Data analyzed during the present study are currently stored in the eICU database (eicu-crd.mit.edu). After completing the required training course (the Collaborative Institutional Training Initiative) and requesting access to the eICU Collaborative Research Database, researchers can seek to use the database.

Abbreviations

APACHE:

Acute Physiology and Chronic Health Evaluation

ARDS:

Acute respiratory distress syndrome

FiO2 :

Fraction of inspired oxygen

ICU:

Intensive care unit

IQR:

Interquartile range

MV:

Mechanical ventilation

OR:

Odds ratio

PaO2 :

Partial pressure of oxygen

PaCO2 :

Partial pressure of arterial carbon dioxide

PTS-SpO2 :

Proportion of time spent in SpO2

SOFA:

Sequential organ failure assessment

SpO2 :

Arterial oxygen saturation

TWM:

Time-weighted mean

References

  1. 1.

    Siemieniuk RAC, Chu DK, Kim LH, Güell-Rous MR, Alhazzani W, Soccal PM, Karanicolas PJ, Farhoumand PD, Siemieniuk JLK, Satia I, et al. Oxygen therapy for acutely ill medical patients: a clinical practice guideline. BMJ (Clinical research ed). 2018;363:k4169.

    Article  Google Scholar 

  2. 2.

    Mackle D, Bellomo R, Bailey M, Beasley R, Deane A, Eastwood G, Finfer S, Freebairn R, King V, Linke N, et al. Conservative oxygen therapy during mechanical ventilation in the ICU. N Engl J Med. 2020;382(11):989–98.

    Article  Google Scholar 

  3. 3.

    Girardis M, Busani S, Damiani E, Donati A, Rinaldi L, Marudi A, Morelli A, Antonelli M, Singer M. Effect of conservative vs conventional oxygen therapy on mortality among patients in an intensive care unit: the oxygen-ICU randomized clinical trial. Jama. 2016;316(15):1583–9.

    CAS  Article  Google Scholar 

  4. 4.

    Barrot L, Asfar P, Mauny F, Winiszewski H, Montini F, Badie J, Quenot JP, Pili-Floury S, Bouhemad B, Louis G, et al. Liberal or conservative oxygen therapy for acute respiratory distress syndrome. N Engl J Med. 2020;382(11):999–1008.

    CAS  Article  Google Scholar 

  5. 5.

    Pollard TJ, Johnson AEW, Raffa JD, Celi LA, Mark RG, Badawi O. The eICU Collaborative Research Database, a freely available multi-center database for critical care research. Scientific Data. 2018;5:180178.

    Article  Google Scholar 

  6. 6.

    O’Driscoll BR, Howard LS, Earis J, Mak V. BTS guideline for oxygen use in adults in healthcare and emergency settings. Thorax. 2017;72(Suppl 1):ii1–ii90.

    Article  Google Scholar 

Download references

Acknowledgements

None.

Funding

This study was supported by the “Beijing Municipal Science and Technology Commission-Capital clinical application research” (Z181100001718068). The sponsor had no role in the study design, data collection, data analysis, data interpretation, or writing of the manuscript.

Author information

Affiliations

Authors

Contributions

DW Z and JX Z conceived this study. DW Z extracted the data. DW Z, ZM L, and GZ S designed and performed the statistical analyses. DW Z wrote the first draft of the manuscript. GZ S and JX Z reviewed and modified the final manuscript. All authors read, critically reviewed, and approved the final manuscript.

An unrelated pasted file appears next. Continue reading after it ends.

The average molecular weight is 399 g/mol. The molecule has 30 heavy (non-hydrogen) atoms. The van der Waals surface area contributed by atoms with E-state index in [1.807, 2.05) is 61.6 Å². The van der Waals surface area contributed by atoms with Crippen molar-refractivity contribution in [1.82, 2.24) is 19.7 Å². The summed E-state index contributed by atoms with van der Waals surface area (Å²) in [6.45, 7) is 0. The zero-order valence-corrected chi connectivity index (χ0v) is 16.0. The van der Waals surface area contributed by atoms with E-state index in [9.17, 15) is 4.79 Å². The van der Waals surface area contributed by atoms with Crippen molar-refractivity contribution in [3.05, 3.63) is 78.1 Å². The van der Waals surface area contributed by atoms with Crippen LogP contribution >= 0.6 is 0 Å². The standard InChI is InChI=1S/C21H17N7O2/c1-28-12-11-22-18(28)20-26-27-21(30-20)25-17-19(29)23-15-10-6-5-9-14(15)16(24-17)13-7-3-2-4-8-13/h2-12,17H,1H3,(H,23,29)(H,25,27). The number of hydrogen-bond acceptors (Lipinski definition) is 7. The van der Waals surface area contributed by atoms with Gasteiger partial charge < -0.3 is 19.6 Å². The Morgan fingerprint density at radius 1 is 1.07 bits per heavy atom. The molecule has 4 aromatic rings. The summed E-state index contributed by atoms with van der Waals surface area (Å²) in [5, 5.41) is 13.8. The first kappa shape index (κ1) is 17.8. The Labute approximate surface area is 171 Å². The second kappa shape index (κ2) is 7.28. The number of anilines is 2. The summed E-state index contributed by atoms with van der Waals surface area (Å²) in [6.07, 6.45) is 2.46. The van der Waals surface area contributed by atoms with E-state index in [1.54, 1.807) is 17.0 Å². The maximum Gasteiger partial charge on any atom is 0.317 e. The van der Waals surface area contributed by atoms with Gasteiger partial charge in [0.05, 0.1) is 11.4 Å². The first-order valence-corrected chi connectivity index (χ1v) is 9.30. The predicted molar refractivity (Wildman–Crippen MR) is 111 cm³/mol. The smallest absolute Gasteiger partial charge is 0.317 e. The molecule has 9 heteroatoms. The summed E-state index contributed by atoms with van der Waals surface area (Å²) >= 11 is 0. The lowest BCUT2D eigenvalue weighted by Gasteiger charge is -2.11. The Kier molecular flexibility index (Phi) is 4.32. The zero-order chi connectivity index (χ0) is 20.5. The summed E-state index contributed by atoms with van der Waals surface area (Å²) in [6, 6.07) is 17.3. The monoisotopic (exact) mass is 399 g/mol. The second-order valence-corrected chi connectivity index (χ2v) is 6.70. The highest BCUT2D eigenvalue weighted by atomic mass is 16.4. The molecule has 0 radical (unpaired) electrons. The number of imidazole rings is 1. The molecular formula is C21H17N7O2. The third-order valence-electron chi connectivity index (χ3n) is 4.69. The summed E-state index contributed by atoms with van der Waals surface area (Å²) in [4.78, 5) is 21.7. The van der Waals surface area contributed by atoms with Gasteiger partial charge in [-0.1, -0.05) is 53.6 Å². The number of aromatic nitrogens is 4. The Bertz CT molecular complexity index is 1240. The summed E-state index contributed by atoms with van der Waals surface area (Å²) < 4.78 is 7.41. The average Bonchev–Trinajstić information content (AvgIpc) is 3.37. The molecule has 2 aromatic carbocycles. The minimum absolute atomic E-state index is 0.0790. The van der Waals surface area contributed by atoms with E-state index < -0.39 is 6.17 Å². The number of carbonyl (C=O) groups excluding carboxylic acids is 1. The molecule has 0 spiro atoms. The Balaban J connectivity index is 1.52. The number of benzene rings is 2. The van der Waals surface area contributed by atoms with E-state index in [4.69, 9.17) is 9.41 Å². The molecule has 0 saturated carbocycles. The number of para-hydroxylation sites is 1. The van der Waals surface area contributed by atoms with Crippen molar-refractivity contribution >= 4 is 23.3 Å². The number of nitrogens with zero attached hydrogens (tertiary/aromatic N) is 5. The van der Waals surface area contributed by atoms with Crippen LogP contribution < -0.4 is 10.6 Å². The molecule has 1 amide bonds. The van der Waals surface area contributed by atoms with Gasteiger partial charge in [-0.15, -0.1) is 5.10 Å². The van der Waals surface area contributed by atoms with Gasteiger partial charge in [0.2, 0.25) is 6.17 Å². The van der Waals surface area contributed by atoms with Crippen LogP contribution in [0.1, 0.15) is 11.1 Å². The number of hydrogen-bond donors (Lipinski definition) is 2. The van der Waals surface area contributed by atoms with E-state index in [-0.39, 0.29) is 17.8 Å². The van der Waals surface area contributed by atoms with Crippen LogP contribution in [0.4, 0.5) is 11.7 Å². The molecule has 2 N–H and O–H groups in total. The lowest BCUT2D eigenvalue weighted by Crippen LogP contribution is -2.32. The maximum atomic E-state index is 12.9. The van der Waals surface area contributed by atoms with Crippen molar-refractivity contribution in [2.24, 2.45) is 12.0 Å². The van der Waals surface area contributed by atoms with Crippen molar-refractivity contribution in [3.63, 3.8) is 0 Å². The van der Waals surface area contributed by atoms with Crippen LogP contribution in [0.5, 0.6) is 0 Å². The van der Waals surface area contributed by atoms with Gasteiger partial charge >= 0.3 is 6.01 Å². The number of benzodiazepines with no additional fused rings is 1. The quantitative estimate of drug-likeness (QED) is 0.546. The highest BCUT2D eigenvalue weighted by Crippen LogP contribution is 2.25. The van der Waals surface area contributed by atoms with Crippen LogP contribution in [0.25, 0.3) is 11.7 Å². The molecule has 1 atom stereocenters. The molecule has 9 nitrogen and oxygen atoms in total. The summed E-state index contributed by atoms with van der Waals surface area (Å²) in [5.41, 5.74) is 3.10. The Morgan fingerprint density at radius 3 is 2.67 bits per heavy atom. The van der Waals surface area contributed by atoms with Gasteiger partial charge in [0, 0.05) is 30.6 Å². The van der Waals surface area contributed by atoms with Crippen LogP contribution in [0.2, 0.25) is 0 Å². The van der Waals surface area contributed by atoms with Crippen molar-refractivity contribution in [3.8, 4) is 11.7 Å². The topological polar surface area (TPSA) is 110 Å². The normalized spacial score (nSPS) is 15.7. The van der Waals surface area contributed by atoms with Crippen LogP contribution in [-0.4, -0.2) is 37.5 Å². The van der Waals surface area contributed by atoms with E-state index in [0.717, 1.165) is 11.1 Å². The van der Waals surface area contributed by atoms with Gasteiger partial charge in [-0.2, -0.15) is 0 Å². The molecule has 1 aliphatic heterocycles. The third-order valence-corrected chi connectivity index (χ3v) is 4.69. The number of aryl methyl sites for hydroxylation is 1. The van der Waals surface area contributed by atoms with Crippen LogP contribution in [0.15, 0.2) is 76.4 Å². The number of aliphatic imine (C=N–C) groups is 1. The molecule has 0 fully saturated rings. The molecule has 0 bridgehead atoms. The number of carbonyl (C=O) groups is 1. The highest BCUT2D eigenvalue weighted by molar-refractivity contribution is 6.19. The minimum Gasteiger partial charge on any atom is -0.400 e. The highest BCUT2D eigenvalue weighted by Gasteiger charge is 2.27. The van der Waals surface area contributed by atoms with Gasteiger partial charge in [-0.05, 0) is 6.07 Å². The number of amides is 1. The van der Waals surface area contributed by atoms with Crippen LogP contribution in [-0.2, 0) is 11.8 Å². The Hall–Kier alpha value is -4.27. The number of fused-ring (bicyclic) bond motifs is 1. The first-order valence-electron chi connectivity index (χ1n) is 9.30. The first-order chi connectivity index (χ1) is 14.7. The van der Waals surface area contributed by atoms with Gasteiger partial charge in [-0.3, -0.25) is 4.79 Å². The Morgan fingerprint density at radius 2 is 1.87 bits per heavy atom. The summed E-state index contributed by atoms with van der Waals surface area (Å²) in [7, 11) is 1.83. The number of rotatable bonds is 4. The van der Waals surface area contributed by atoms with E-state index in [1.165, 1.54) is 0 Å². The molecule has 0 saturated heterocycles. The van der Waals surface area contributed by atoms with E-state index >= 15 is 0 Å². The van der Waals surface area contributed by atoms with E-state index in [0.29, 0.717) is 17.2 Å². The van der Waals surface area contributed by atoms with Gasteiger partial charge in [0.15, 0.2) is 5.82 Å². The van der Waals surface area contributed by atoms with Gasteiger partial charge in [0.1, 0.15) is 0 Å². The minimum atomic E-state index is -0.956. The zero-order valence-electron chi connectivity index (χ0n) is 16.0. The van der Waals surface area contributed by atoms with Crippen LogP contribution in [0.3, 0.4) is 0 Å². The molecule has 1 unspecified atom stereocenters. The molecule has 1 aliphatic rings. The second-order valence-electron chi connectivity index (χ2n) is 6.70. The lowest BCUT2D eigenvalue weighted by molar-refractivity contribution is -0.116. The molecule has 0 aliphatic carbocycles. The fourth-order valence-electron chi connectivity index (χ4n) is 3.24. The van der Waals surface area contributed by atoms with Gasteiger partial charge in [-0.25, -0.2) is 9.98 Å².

Corresponding authors

Correspondence to Guangzhi Shi or Jianxin Zhou.

Ethics declarations

Ethics approval and consent to participate

The schema of eICU was established in collaboration with Privacert (Cambridge, MA), who certified the re-identification risk as meeting safe harbor standards (HIPAA Certification no. 1031219-2). All tables in eICU were deidentified to meet the safe harbor provision of the US HIPAA. Due to the HIPAA compliant de-identification in this database, our IRB requirement was waived.

Consent for publication

Not applicable.

Competing interests

None of the authors has declared a conflict of interest.

Additional information

Publisher’s Note

Springer Nature remains neutral with regard to jurisdictional claims in published maps and institutional affiliations.

Rights and permissions

Open Access This article is licensed under a Creative Commons Attribution 4.0 International License, which permits use, sharing, adaptation, distribution and reproduction in any medium or format, as long as you give appropriate credit to the original author(s) and the source, provide a link to the Creative Commons licence, and indicate if changes were made. The images or other third party material in this article are included in the article's Creative Commons licence, unless indicated otherwise in a credit line to the material. If material is not included in the article's Creative Commons licence and your intended use is not permitted by statutory regulation or exceeds the permitted use, you will need to obtain permission directly from the copyright holder. To view a copy of this licence, visit http://creativecommons.org/licenses/by/4.0/. The Creative Commons Public Domain Dedication waiver (http://creativecommons.org/publicdomain/zero/1.0/) applies to the data made available in this article, unless otherwise stated in a credit line to the data.

Reprints and Permissions

About this article

Verify currency and authenticity via CrossMark

Cite this article

Zhou, D., Li, Z., Shi, G. et al. Time spent in oxygen saturation 95–99% is associated with reduced mortality in critically ill patients with mechanical ventilation. Crit Care 24, 414 (2020). https://doi.org/10.1186/s13054-020-03126-8

Download citation